Using participatory mapping to harness local knowledge and increase community connectedness in bushfire preparation
|Title||Using participatory mapping to harness local knowledge and increase community connectedness in bushfire preparation|
|Publication Type||Conference Paper|
|Year of Publication||2016|
|Authors||Haworth, B, Whittaker, J, Bruce, E|
|Publisher||Bushfire and Natural Hazards CRC|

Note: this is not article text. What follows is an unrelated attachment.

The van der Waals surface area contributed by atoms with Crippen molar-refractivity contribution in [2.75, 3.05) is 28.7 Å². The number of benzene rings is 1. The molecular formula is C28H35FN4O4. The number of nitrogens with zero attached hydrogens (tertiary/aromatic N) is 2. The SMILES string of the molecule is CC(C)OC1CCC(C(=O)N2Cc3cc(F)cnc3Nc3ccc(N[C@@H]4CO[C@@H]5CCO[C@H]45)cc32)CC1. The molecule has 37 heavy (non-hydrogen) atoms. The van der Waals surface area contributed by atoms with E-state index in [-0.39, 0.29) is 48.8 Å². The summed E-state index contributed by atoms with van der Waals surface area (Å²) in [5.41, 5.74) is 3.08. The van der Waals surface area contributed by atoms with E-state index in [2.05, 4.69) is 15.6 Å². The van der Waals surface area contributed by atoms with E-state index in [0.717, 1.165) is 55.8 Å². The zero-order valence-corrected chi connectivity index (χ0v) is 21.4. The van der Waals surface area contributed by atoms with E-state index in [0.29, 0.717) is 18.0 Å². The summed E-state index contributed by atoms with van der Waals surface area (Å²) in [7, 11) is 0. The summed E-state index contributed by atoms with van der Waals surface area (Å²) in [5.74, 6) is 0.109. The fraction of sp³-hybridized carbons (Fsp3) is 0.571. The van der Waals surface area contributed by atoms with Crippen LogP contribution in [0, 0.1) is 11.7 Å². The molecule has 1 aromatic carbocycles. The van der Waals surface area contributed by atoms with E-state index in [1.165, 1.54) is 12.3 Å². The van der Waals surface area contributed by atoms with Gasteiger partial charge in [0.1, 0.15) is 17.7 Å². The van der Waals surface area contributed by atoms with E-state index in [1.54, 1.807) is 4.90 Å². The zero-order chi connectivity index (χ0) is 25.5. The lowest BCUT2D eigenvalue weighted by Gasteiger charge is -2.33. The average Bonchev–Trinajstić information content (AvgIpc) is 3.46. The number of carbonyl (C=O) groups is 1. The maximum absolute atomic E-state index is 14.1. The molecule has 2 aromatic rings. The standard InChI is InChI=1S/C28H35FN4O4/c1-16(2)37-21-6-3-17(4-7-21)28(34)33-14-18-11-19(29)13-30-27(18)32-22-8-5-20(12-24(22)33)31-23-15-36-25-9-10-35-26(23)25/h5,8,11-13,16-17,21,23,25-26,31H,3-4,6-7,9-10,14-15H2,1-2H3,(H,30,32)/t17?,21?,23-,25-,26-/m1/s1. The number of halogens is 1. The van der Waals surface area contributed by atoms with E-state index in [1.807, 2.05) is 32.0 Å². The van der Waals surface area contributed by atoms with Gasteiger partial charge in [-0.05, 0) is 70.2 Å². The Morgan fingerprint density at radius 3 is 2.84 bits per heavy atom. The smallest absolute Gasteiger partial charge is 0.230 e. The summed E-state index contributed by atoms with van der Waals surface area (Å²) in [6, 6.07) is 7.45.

The increased ease of individuals to create, share and map geographic information combined with the need for timely, relevant and diverse information has resulted in a new disaster management context. Volunteered geographic information (VGI), or geographic information created by private citizens enabled through technologies like social media and web-based mapping, has changed the ways people create and use information for crisis events. Literature in this field has focused on disaster response while largely ignoring prevention and preparedness. Preparing for disasters reduces the likelihood of negative impacts on life and property, but despite strategies to educate communities, preparation remains low and increased preparation engagement is required. This study assesses the application and value of VGI in bushfire risk reduction. It examines VGI as a social practice and not simply a data source by considering the user experience of contributing VGI and the potential for these social activities to increase community connectedness for building disaster resilience. Participatory mapping workshops were held in four bushfire-risk communities in Tasmania. Workshops included a paper-mapping activity and web-based digital mapping. Survey results from 31 participants confirm the process of mapping and contributing local information for bushfire preparation with other community members can contribute to increased social connectedness, understanding of local bushfire risk, and engagement in risk reduction. The social aspect of VGI was engaging for participants and contributed to improved community connectedness. The social quality appeared even more engaging than the specific information shared, and this should be considered in future disaster risk reduction initiatives. Participants reported collaborative maps as effective for collating and sharing community bushfire information with a preference for digital mapping over paper-based methods. Local knowledge and shared information were seen as valuable, but further work is needed to extrapolate findings from the study sample to the broader population.